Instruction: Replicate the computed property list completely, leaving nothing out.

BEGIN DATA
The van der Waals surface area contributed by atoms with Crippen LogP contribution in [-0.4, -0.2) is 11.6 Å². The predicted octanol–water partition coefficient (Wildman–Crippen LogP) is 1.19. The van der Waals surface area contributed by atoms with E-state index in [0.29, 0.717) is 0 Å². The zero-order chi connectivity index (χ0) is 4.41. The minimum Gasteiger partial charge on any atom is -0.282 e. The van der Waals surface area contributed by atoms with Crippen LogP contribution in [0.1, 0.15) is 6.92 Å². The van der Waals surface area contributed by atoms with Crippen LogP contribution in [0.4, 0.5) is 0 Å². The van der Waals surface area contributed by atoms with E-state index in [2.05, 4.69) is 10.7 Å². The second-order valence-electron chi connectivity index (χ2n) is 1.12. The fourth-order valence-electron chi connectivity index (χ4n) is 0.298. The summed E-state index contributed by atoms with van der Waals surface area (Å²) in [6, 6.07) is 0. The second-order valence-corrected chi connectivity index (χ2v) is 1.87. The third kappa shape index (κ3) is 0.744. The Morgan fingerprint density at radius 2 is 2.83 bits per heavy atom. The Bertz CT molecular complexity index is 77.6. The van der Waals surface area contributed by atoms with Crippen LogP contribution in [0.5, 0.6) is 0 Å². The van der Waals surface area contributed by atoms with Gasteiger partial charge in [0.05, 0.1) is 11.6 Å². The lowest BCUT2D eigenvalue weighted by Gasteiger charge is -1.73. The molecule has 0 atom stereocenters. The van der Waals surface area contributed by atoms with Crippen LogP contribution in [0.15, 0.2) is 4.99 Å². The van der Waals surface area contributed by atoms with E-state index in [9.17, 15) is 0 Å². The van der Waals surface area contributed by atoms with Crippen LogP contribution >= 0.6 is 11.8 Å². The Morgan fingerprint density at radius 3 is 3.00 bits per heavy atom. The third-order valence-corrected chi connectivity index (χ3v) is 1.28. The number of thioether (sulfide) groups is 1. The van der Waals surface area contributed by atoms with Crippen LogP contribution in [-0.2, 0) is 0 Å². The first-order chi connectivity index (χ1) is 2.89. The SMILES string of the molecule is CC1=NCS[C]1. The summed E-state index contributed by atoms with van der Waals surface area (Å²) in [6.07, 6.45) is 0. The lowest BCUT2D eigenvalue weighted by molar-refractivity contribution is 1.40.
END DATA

The van der Waals surface area contributed by atoms with Crippen LogP contribution in [-0.4, -0.2) is 11.6 Å². The predicted octanol–water partition coefficient (Wildman–Crippen LogP) is 1.19. The van der Waals surface area contributed by atoms with E-state index in [0.29, 0.717) is 0 Å². The zero-order chi connectivity index (χ0) is 4.41. The minimum Gasteiger partial charge on any atom is -0.282 e. The van der Waals surface area contributed by atoms with Crippen LogP contribution in [0.1, 0.15) is 6.92 Å². The van der Waals surface area contributed by atoms with Crippen LogP contribution in [0.4, 0.5) is 0 Å². The van der Waals surface area contributed by atoms with E-state index in [2.05, 4.69) is 10.7 Å². The second-order valence-electron chi connectivity index (χ2n) is 1.12. The fourth-order valence-electron chi connectivity index (χ4n) is 0.298. The summed E-state index contributed by atoms with van der Waals surface area (Å²) in [6, 6.07) is 0. The second-order valence-corrected chi connectivity index (χ2v) is 1.87. The third kappa shape index (κ3) is 0.744. The Morgan fingerprint density at radius 2 is 2.83 bits per heavy atom. The Bertz CT molecular complexity index is 77.6. The van der Waals surface area contributed by atoms with Crippen LogP contribution in [0.5, 0.6) is 0 Å². The van der Waals surface area contributed by atoms with Gasteiger partial charge in [0.05, 0.1) is 11.6 Å². The lowest BCUT2D eigenvalue weighted by Gasteiger charge is -1.73. The molecule has 0 atom stereocenters. The van der Waals surface area contributed by atoms with Crippen LogP contribution in [0.15, 0.2) is 4.99 Å². The van der Waals surface area contributed by atoms with E-state index in [9.17, 15) is 0 Å². The van der Waals surface area contributed by atoms with Crippen LogP contribution >= 0.6 is 11.8 Å². The Morgan fingerprint density at radius 3 is 3.00 bits per heavy atom. The third-order valence-corrected chi connectivity index (χ3v) is 1.28. The number of thioether (sulfide) groups is 1. The van der Waals surface area contributed by atoms with Crippen LogP contribution in [-0.2, 0) is 0 Å². The first-order chi connectivity index (χ1) is 2.89. The SMILES string of the molecule is CC1=NCS[C]1. The summed E-state index contributed by atoms with van der Waals surface area (Å²) in [6.07, 6.45) is 0. The lowest BCUT2D eigenvalue weighted by molar-refractivity contribution is 1.40.